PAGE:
Boots proposes practice closures in the wake of COVID-19

Up to 48 Boots Opticians stores could close as the company launches a consultation for a transformation plan in response to the impact of coronavirus


Boots UK has launched a consultation process for a restructuring across its head office, store teams and Boots Opticians teams as the company aims to “mitigate the significant impact” that COVID-19 has had on the business.

The consultation includes proposals to cut up to 4000 jobs, as well as the closure of 48 Boots Opticians stores.

In a statement announcing the plans, the company explained that though a selection of stores have remained open throughout lockdown to provide pharmaceutical and healthcare services, with “dramatically reduced” footfall in the height of the lockdown and key revenue-driving parts of the business closed, retail sales have been affected.

More than 100 of the larger stores in locations such as city centres, stations and airports were closed, along with “the majority” of Boots Opticians practices, excepting some delivering essential and emergency care during the lockdown.

The company suggested these factors combined to impact retail sales, seeing a reduction of 72% for Boots Opticians and 48% for Boots UK in the third quarter, compared to last year.

The consultation process will consider “significant restructuring” across head office, store teams and Boots Opticians teams, which the company says could result in a reduction of the workforce by 7% and the closure of nearly 50 optical stores.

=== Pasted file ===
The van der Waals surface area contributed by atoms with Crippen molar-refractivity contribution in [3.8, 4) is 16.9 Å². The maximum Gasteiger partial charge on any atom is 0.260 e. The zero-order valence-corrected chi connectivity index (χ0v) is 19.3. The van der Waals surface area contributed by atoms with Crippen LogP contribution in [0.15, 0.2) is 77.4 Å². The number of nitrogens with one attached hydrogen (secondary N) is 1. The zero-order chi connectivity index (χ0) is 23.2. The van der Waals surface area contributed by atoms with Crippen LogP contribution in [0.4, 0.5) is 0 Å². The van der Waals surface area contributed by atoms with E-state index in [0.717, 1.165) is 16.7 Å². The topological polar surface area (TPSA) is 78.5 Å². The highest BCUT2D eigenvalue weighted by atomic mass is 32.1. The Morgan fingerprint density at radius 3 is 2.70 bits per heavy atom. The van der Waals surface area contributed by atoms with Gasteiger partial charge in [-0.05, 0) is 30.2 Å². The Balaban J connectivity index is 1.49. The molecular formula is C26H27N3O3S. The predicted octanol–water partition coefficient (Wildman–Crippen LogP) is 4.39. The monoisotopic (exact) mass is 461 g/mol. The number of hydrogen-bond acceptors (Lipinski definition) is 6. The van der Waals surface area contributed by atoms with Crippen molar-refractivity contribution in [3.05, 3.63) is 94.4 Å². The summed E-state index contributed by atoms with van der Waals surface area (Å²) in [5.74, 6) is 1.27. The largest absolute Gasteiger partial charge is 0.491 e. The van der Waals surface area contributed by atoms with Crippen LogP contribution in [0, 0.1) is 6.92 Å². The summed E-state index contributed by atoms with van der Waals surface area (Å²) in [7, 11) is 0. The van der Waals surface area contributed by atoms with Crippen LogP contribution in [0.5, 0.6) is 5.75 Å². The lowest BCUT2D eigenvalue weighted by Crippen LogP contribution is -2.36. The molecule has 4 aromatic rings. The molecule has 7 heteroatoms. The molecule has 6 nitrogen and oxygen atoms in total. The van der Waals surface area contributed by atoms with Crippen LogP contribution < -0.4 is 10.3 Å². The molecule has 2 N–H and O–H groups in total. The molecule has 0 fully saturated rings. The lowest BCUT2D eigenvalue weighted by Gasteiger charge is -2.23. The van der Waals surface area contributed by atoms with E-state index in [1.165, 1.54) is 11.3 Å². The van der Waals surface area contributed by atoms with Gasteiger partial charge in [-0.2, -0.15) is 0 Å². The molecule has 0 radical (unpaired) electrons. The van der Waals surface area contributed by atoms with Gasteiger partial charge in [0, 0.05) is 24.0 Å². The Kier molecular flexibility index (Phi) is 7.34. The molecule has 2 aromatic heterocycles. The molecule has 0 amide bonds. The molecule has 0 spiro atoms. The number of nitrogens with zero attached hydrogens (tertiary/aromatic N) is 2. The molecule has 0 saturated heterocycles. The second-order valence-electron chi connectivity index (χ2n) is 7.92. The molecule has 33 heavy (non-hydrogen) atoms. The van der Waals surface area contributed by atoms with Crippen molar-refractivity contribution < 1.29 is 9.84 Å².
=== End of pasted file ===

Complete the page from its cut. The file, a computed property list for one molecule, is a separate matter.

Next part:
While restrictions are being lifted gradually in the UK, the company said that “with an uncertain economic outlook, it is anticipated that the High Street will take considerable time to recover.”

Managing director for Boots UK, Sebastian James, said the proposals are “decisive actions to accelerate our Transformation Plan” which would allow the company to continue its “vital role” in the UK health system and ensure profitable long-term growth.

Recognising the work of Boots colleagues through the lockdown period, he continued: “We recognise that today’s proposals will be very difficult for the remarkable people who make up the heart of our business, and we will do everything in our power to provide the fullest support during this time.”

The AOP’s head of employment, Liz Stephenson, called the news “distressing” for members employed by Boots UK.

“Throughout the pandemic optometrists and optical practices have been placed in increasingly difficult circumstances by slow decision making by the authorities,” Ms Stephenson commented. She added, “We are concerned that a company the size of Boots has reached this decision, and in particular that it has taken it so early, before the future landscape has taken shape.”

Ms Stephenson also recognised the concern for wider communities who may be impacted by the closures, commenting: “Optometrists will rightly be concerned for their patients and the impact that these closures may have on eye health as well as the impact on them and their families.”

“The AOP will do all it can to assist its members once more details become available and will be publishing resources to assist members,” Ms Stephenson added.